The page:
Food additives are substances added to food to preserve flavour or improve its taste and appearance. Some additives have been used for centuries; for example, preserving food by pickling, salting, as with bacon, preserving sweets or using sulfur dioxide as in some wines. With the advent of processed foods in the second half of the 20th century, many more additives have been introduced, of both natural and artificial origin.
Lactase (LCT), a part of the β-galactosidase family of enzymes, is a glycoside hydrolase involved in the hydrolysis of the disaccharide lactose into constituent galactose and glucose monomers. Lactase is present predominantly along the brush border membrane of the differentiated enterocytes lining the villi of the small intestine. In humans, lactase is encoded by the LCT gene. Lactase is essential for digestive hydrolysis of lactose in milk. Deficiency of the enzyme causes lactose intolerance.
The following is a list of food additives as organized by the Codex Alimentarius Commission. The International Numbering System numbers below (INS #) are assigned by the committee to identify each food additive. The INS numbers generally correspond to E numbers for the same compound – e.g. INS 102, Tartrazine, is also E-102. INS numbers are not unique and, in fact, one number may be assigned to a group of like compounds.
Magnesium is a chemical element with the symbol Mg, atomic number 12 and common oxidation number +2. It is an alkaline earth metal and the eighth most abundant element in the Earth's crust, where it constitutes about 2% by mass, and ninth in the known Universe as a whole. This preponderance of magnesium is related to the fact that it is easily built up in supernova stars from a sequential addition of three helium nuclei to carbon (which in turn is made from three helium nuclei).
In chemistry, paraffin is the common name for the alkane hydrocarbons with the general formula CnH2n+2. Paraffin wax refers to the solids with 20 ≤ n ≤ 40 . The simplest paraffin molecule is that of methane, CH4, a gas at room temperature. Heavier members of the series, such as that of octane, C8H18, and mineral oil appear as liquids at room temperature. The solid forms of paraffin, called paraffin wax, are from the heaviest molecules from C20H42 to C40H82.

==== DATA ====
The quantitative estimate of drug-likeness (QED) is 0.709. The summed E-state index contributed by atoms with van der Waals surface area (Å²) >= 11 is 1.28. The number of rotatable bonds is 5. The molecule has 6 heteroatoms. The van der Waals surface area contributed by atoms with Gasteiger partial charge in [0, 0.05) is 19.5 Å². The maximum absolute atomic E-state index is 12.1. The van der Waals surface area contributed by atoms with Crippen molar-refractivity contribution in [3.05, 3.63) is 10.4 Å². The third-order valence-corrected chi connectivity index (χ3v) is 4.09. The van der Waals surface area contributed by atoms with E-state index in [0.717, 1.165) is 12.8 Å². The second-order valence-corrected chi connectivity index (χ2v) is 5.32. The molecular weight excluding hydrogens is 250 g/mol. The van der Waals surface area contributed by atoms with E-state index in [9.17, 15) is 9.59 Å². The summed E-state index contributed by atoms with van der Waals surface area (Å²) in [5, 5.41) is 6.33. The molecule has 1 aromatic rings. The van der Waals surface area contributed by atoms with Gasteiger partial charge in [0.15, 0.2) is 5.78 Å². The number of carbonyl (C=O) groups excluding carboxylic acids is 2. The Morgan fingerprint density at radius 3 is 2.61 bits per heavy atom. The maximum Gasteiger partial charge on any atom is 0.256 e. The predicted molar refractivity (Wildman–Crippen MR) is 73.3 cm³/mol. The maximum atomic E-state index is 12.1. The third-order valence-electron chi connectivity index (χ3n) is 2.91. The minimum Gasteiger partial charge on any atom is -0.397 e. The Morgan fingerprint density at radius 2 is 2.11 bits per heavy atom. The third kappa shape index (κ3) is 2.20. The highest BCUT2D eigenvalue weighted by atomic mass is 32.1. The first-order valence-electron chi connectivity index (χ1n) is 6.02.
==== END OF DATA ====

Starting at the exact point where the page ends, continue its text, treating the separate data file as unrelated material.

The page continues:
Turmeric is a rhizomatous herbaceous perennial plant of the ginger family, Zingiberaceae. It is native to tropical South Asia and needs temperatures between 20°C and 30°C, and a considerable amount of annual rainfall to thrive (Materia Indica, 1826, Whitelaw Ainslie, M.D. M.R.A.S. , via Google Books). Plants are gathered annually for their rhizomes, and re-seeded from some of those rhizomes in the following season.
Yeasts are eukaryotic micro-organisms classified in the kingdom Fungi, with about 1,500 species currently described; they dominate fungal diversity in the oceans. Most reproduce asexually by budding, although a few do so by binary fission. Yeasts are unicellular, although some species with yeast forms may become multicellular through the formation of a string of connected budding cells known as pseudohyphae, or false hyphae as seen in most molds.
E numbers are number codes for food additives that have been assessed for use within the European Union (the "E" prefix stands for "Europe"). They are commonly found on food labels throughout the European Union. Safety assessment and approval are the responsibility of the European Food Safety Authority.
Sucralose is a zero-calorie sugar substitute artificial sweetener. In the European Union, it is also known under the E number (additive code) E955. Sucralose is approximately 600 times as sweet as sucrose (table sugar), twice as sweet as saccharin, and 3.3 times as sweet as aspartame. Unlike aspartame, it is stable under heat and over a broad range of pH conditions. Therefore, it can be used in baking or in products that require a longer shelf life.
Chordates are animals which are either vertebrates or one of several closely related invertebrates. They are united by having, for at least some period of their life cycle, a notochord, a hollow dorsal nerve cord, pharyngeal slits, an endostyle, and a post-anal tail. The phylum Chordata consists of three subphyla: Urochordata, represented by tunicates; Cephalochordata, represented by lancelets; and Craniata, which includes Vertebrata.
Stańczyk (c. 1480–1560) was the most famous court jester in Polish history. He was employed by three Polish kings: Alexander, Sigismund the Old and Sigismund Augustus. Some historians suppose that "Stańczyk" was a diminutive of "Stanisław Gąska", the jester's true name. Others, however, maintain that Gąska was in fact Stańczyk's less talented colleague. Stańczyk has been always considered to have been much more than a mere entertainer.